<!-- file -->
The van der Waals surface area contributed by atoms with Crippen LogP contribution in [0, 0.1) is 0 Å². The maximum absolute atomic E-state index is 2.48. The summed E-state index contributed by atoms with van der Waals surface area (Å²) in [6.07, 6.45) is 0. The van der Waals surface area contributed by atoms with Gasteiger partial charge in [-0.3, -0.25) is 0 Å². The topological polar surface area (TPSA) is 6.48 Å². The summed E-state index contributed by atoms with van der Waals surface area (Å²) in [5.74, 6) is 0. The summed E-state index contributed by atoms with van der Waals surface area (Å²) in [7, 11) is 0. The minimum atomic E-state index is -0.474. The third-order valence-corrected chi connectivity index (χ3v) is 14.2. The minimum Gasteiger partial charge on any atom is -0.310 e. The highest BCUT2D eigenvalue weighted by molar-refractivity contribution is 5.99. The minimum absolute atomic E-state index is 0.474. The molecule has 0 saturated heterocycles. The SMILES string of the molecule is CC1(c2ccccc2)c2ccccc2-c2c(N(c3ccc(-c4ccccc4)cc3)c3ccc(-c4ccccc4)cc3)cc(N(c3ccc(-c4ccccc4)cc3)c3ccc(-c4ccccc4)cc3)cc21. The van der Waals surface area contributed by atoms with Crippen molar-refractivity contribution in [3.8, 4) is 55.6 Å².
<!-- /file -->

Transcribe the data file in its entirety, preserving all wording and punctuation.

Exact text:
The van der Waals surface area contributed by atoms with Crippen LogP contribution in [0, 0.1) is 0 Å². The maximum absolute atomic E-state index is 2.48. The summed E-state index contributed by atoms with van der Waals surface area (Å²) in [6.07, 6.45) is 0. The van der Waals surface area contributed by atoms with Gasteiger partial charge in [-0.3, -0.25) is 0 Å². The topological polar surface area (TPSA) is 6.48 Å². The summed E-state index contributed by atoms with van der Waals surface area (Å²) in [5.74, 6) is 0. The summed E-state index contributed by atoms with van der Waals surface area (Å²) in [7, 11) is 0. The minimum atomic E-state index is -0.474. The third-order valence-corrected chi connectivity index (χ3v) is 14.2. The minimum Gasteiger partial charge on any atom is -0.310 e. The highest BCUT2D eigenvalue weighted by molar-refractivity contribution is 5.99. The minimum absolute atomic E-state index is 0.474. The molecule has 0 saturated heterocycles. The SMILES string of the molecule is CC1(c2ccccc2)c2ccccc2-c2c(N(c3ccc(-c4ccccc4)cc3)c3ccc(-c4ccccc4)cc3)cc(N(c3ccc(-c4ccccc4)cc3)c3ccc(-c4ccccc4)cc3)cc21. The van der Waals surface area contributed by atoms with Crippen molar-refractivity contribution in [3.8, 4) is 55.6 Å².